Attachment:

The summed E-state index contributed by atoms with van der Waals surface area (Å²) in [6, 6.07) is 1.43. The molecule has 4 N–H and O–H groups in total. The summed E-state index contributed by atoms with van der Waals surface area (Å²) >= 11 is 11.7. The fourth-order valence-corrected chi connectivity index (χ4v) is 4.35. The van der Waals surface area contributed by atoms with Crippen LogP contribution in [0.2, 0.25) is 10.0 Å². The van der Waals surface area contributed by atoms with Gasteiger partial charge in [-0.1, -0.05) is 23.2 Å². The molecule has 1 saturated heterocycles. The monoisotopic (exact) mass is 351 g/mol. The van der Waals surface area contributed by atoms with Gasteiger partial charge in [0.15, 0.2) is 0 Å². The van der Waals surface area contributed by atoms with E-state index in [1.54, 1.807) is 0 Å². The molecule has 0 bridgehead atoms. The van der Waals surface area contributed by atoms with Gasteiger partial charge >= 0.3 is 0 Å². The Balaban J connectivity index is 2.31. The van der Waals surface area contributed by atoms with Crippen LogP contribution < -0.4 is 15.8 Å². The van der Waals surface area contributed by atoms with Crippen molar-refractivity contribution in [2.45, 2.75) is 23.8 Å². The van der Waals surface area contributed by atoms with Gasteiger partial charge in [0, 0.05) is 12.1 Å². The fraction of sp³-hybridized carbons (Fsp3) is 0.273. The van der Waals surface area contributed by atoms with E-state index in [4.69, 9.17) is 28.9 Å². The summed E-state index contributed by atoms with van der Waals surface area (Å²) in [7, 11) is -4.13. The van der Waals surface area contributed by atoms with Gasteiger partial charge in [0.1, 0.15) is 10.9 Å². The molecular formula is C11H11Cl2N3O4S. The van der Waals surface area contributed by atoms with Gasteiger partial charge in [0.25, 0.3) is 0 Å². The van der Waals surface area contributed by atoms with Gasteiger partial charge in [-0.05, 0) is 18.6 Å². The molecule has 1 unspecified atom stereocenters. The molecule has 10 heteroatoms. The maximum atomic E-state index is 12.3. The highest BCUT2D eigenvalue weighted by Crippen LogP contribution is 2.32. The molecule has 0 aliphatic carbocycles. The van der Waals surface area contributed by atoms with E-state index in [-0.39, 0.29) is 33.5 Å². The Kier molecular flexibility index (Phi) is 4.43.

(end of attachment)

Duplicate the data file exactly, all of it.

The summed E-state index contributed by atoms with van der Waals surface area (Å²) in [6, 6.07) is 1.43. The molecule has 4 N–H and O–H groups in total. The summed E-state index contributed by atoms with van der Waals surface area (Å²) >= 11 is 11.7. The fourth-order valence-corrected chi connectivity index (χ4v) is 4.35. The van der Waals surface area contributed by atoms with Crippen LogP contribution in [0.2, 0.25) is 10.0 Å². The van der Waals surface area contributed by atoms with Gasteiger partial charge in [-0.1, -0.05) is 23.2 Å². The molecule has 1 saturated heterocycles. The monoisotopic (exact) mass is 351 g/mol. The van der Waals surface area contributed by atoms with Gasteiger partial charge in [0.15, 0.2) is 0 Å². The van der Waals surface area contributed by atoms with E-state index in [1.54, 1.807) is 0 Å². The molecule has 0 bridgehead atoms. The van der Waals surface area contributed by atoms with Gasteiger partial charge >= 0.3 is 0 Å². The Balaban J connectivity index is 2.31. The van der Waals surface area contributed by atoms with Crippen LogP contribution < -0.4 is 15.8 Å². The van der Waals surface area contributed by atoms with Crippen molar-refractivity contribution in [2.45, 2.75) is 23.8 Å². The van der Waals surface area contributed by atoms with Gasteiger partial charge in [0, 0.05) is 12.1 Å². The fraction of sp³-hybridized carbons (Fsp3) is 0.273. The van der Waals surface area contributed by atoms with E-state index in [4.69, 9.17) is 28.9 Å². The summed E-state index contributed by atoms with van der Waals surface area (Å²) in [7, 11) is -4.13. The van der Waals surface area contributed by atoms with Gasteiger partial charge in [0.1, 0.15) is 10.9 Å². The molecular formula is C11H11Cl2N3O4S. The van der Waals surface area contributed by atoms with Gasteiger partial charge in [0.25, 0.3) is 0 Å². The van der Waals surface area contributed by atoms with Gasteiger partial charge in [-0.05, 0) is 18.6 Å². The molecule has 1 unspecified atom stereocenters. The molecule has 10 heteroatoms. The maximum atomic E-state index is 12.3. The highest BCUT2D eigenvalue weighted by Crippen LogP contribution is 2.32. The molecule has 0 aliphatic carbocycles. The van der Waals surface area contributed by atoms with E-state index in [-0.39, 0.29) is 33.5 Å². The Kier molecular flexibility index (Phi) is 4.43.